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Review-a-Day
Esquire
Wednesday, October 3rd, 2001


 

Germs: Biological Weapons and America's Secret War

by Judith Miller

A review by Adrienne Miller

It never ceases to shock, does it, the bloodlust of the human race? Not that germ warfare is exactly a "new" concept people were dipping arrowheads into "manure and rotting corpses" to make their weapons more deadly thousands of years ago. An account of mankind's race to destroy itself with biological and chemical weapons, Germs is such a deeply scary call to arms that one hopes the State Department's counterterrorism office reads it while there's still time.

Not that they don't know this stuff already. Indeed, Germs seems sickeningly prescient: "The World Trade Center attack [in 1993] reflected a new paradigm a holy war, with the United States cast as the enemy. Some of the more violent groups were underwritten by a wealthy Saudi exile, Osama bin Laden, who hoped to spread his radical vision of Islamic rule to Muslims everywhere...." The authors also write that "Osama bin Laden...had tried hard to acquire chemical weapons and 'may have' tried to get germ weapons as well." Let us hope to God that this statement doesn't turn out to be clairvoyant, too.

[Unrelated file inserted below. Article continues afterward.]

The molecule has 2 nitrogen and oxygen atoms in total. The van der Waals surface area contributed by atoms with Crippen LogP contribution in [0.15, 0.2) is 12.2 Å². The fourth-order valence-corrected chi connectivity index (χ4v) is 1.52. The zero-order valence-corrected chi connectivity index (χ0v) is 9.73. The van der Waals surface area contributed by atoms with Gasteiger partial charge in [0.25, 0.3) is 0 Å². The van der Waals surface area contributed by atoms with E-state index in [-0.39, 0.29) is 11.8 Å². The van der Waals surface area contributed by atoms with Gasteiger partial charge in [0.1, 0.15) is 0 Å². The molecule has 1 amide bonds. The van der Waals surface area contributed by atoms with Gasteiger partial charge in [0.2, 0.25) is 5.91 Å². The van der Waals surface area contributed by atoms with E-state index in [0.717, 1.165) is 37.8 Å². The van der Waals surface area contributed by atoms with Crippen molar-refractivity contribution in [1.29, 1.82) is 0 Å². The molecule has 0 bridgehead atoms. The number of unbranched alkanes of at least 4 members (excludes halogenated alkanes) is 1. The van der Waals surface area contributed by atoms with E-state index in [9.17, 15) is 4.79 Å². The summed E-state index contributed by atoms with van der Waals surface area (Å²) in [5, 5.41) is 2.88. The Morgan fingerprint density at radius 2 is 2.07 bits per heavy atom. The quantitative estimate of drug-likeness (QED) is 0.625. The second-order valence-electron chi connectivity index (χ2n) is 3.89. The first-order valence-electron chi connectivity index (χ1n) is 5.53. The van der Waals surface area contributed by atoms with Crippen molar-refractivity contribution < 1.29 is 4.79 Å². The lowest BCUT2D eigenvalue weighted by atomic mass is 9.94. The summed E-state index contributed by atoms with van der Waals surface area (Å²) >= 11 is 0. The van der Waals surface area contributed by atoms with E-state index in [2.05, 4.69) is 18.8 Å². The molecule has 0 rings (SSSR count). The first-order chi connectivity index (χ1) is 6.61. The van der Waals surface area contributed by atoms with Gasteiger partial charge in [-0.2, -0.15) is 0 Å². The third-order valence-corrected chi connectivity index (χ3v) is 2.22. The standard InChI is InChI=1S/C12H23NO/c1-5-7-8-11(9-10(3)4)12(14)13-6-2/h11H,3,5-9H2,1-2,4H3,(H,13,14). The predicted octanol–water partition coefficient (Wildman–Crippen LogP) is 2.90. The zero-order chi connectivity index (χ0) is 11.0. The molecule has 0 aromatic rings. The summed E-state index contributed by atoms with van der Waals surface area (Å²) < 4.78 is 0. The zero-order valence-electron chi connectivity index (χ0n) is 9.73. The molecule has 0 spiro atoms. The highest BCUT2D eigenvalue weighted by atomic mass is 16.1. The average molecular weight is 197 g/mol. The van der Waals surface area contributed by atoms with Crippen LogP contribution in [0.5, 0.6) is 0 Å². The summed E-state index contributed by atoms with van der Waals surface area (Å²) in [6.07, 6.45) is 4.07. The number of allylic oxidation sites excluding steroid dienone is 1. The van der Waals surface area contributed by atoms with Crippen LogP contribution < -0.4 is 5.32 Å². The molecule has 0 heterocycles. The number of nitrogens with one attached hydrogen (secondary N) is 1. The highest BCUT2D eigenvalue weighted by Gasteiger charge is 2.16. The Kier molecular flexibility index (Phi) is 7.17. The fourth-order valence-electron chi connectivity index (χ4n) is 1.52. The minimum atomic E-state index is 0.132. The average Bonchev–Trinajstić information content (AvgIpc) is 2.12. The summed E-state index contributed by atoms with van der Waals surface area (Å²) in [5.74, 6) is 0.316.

JFK was fascinated by the idea of biological/chemical weapons. During the Cuban missile crisis, the U.S. was prepared to wipe out 10 percent of Cuba's population with anthrax. The Soviet Union had a secret plan (annual budget: $1 billion) for bringing plague, smallpox and anthrax to the US. Even more disturbing, though, is this knowledge: With the collapse of the Soviet Union, the total number of scientists and technicians working on germ-warfare "products" dwindled from 700 to 180. Where did these disgruntled scientists go? Did they get jobs working for terrorist organizations? Did Osama or Iraq put them on the payroll? Germs also makes a very credible case (one that's been made already, but is worth repeating) that the so-called Gulf War Syndrome might be the result of anthrax vaccinations some ground troops received during the war.

After having read this alarming and tragically important book, one thing becomes even clearer about human beings: As long as they exist, they can be counted on to come up with an infinite number of very brilliant ways to kill themselves.


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